Based on hundreds of reviews, it’s clear that what users value in personal finance apps the most in terms of design, is their ability to be simple and intuitive with a minimalistic approach. Perhaps it can be explained by the complexity of a subject. When people see the previews of simple interfaces, they are more likely to put their trust into those developers that managed to make something clear out of something complex. The task of UX designer is to figure out who their users are, and their habits. People use personal finance apps on the go, right in a supermarket, or a coffee shop, that’s why it’s vital that they work fast and are as simple as possible.
Add intuitive registration with onboarding to get users acquainted with the product. Tell them how your solution differs from similar apps. Think of the ways to minimize the complexities of the financial verification process.
Many designers place value on the use of smooth micro-animations in such apps. Micro-animations are small functional animations that help users by giving them visual responses to their actions and showing changes. They are used for various clickable elements like buttons, sliders, or icons. Micro animations hint on what state you are in and what to expect next.
There are two approaches in mobile app development: native development and cross-platform technologies. Native development is done by using the original programming languages, in particular, Swift (for iOS, previously it was Objective-C) and Java or Kotlin (for Android). There are a lot of cross-platform technologies, like React Native, that evolve and become more versatile. However, complex applications are predominantly written using native technologies. Cross-platform problems can include some functions simply not being feasible on various cross-platform technologies, the device’s RAM being heavily loaded, the battery quickly running out, etc.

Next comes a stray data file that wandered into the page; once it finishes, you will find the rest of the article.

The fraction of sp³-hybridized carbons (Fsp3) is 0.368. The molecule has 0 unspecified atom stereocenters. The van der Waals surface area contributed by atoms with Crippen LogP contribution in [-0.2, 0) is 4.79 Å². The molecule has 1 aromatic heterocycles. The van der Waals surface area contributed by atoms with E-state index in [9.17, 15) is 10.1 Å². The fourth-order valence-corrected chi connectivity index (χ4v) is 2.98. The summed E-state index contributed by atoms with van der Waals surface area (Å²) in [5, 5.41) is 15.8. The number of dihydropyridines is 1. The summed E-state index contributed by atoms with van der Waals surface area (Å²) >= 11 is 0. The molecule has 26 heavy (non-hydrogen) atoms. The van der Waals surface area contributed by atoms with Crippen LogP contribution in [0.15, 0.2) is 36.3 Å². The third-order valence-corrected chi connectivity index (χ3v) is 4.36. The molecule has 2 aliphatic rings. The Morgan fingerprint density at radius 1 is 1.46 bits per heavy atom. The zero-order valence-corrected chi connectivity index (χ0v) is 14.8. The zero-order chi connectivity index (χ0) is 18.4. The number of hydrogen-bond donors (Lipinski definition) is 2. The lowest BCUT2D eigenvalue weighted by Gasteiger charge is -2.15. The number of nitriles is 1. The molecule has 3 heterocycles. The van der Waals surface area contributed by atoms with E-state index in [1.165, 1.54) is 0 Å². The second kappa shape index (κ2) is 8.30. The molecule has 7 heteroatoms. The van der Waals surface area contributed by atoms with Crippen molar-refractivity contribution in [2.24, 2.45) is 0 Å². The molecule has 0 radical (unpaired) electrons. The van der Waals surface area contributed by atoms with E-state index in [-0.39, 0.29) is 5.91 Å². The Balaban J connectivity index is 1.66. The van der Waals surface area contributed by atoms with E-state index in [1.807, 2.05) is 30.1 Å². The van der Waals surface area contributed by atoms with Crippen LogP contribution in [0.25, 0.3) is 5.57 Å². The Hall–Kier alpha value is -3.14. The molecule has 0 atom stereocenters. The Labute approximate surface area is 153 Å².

These are the technologies that we use for making mobile apps:
- iOS mobile app: Swift, Objective-C
- Backend/API: Ruby, .NET, Postgre DB
- Admin panel: React, Angular, jQuery
In the case of financial apps, they also cannot manage without APIs (advanced programming interfaces), that is, financial data APIs, that make it possible for separate programs to interact with each other. With their help, fintech software can connect to bank systems and access the data they need to function. So that users of personal budgeting apps could view their accounts directly on the app, rather than switching between an app and the bank’s website.
Personal finance app development cost and time
First, decide on who you are going to work with. You’ll need a team consisting of the following professionals:
- A project manager
- A designer
- Two mobile developers (depending on the required development speed)
- Two back-end developers (depending on the required development speed)
- A QA engineer
Finance management app development costs
You have three main options, each having its benefits and drawbacks:
- Hiring freelancers is the cheapest option, starting from $10/hour but without any quality guarantee and it’s less secure.
- The in-house development team has the benefit of face-to-face communication and the lower risk of losing data confidentiality, but it’s also the most costly option, ranging from $80/hour up to $150/hour.
- The outsourced development team combines the benefits of an in-house team while having one more advantage: finding talent from anywhere in the world, you have a much wider choice of professionals in comparison to in-house capabilities. The rate differs on where the team is situated: in Eastern Europe, Asia, Latin America, or Africa.